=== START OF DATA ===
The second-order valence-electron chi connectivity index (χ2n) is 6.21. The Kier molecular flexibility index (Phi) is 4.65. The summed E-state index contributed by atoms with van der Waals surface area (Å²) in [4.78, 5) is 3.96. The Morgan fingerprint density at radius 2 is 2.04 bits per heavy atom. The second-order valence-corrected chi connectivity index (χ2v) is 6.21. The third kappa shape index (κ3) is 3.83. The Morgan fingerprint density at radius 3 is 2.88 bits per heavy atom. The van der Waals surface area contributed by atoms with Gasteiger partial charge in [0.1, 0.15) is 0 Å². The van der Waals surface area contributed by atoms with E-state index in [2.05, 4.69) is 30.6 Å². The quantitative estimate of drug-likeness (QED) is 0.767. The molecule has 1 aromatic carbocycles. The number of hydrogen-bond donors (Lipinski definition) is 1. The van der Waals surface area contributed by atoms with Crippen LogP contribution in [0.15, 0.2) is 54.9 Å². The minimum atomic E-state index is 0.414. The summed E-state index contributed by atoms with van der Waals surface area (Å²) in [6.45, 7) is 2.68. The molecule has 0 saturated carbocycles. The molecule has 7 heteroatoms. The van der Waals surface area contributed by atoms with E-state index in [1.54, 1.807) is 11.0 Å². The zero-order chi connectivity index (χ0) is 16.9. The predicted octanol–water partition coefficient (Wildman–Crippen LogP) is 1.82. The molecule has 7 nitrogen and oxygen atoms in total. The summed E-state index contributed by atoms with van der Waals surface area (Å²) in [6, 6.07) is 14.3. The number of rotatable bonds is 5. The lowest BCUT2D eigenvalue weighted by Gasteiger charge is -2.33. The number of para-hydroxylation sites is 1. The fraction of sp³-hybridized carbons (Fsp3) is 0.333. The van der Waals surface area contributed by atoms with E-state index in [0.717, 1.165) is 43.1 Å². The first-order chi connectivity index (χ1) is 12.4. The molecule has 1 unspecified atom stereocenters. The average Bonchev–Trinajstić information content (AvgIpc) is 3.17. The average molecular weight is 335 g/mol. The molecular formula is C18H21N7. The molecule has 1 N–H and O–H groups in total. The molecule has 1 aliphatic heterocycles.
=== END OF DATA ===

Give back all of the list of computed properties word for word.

The second-order valence-electron chi connectivity index (χ2n) is 6.21. The Kier molecular flexibility index (Phi) is 4.65. The summed E-state index contributed by atoms with van der Waals surface area (Å²) in [4.78, 5) is 3.96. The Morgan fingerprint density at radius 2 is 2.04 bits per heavy atom. The second-order valence-corrected chi connectivity index (χ2v) is 6.21. The third kappa shape index (κ3) is 3.83. The Morgan fingerprint density at radius 3 is 2.88 bits per heavy atom. The van der Waals surface area contributed by atoms with Gasteiger partial charge in [0.1, 0.15) is 0 Å². The van der Waals surface area contributed by atoms with E-state index in [2.05, 4.69) is 30.6 Å². The quantitative estimate of drug-likeness (QED) is 0.767. The molecule has 1 aromatic carbocycles. The number of hydrogen-bond donors (Lipinski definition) is 1. The van der Waals surface area contributed by atoms with Crippen LogP contribution in [0.15, 0.2) is 54.9 Å². The minimum atomic E-state index is 0.414. The summed E-state index contributed by atoms with van der Waals surface area (Å²) in [6.45, 7) is 2.68. The molecule has 0 saturated carbocycles. The molecule has 7 heteroatoms. The van der Waals surface area contributed by atoms with E-state index in [1.54, 1.807) is 11.0 Å². The zero-order chi connectivity index (χ0) is 16.9. The predicted octanol–water partition coefficient (Wildman–Crippen LogP) is 1.82. The molecule has 7 nitrogen and oxygen atoms in total. The summed E-state index contributed by atoms with van der Waals surface area (Å²) in [6, 6.07) is 14.3. The number of rotatable bonds is 5. The lowest BCUT2D eigenvalue weighted by Gasteiger charge is -2.33. The number of para-hydroxylation sites is 1. The fraction of sp³-hybridized carbons (Fsp3) is 0.333. The van der Waals surface area contributed by atoms with E-state index in [0.717, 1.165) is 43.1 Å². The first-order chi connectivity index (χ1) is 12.4. The molecule has 1 unspecified atom stereocenters. The average Bonchev–Trinajstić information content (AvgIpc) is 3.17. The average molecular weight is 335 g/mol. The molecular formula is C18H21N7. The molecule has 1 N–H and O–H groups in total. The molecule has 1 aliphatic heterocycles.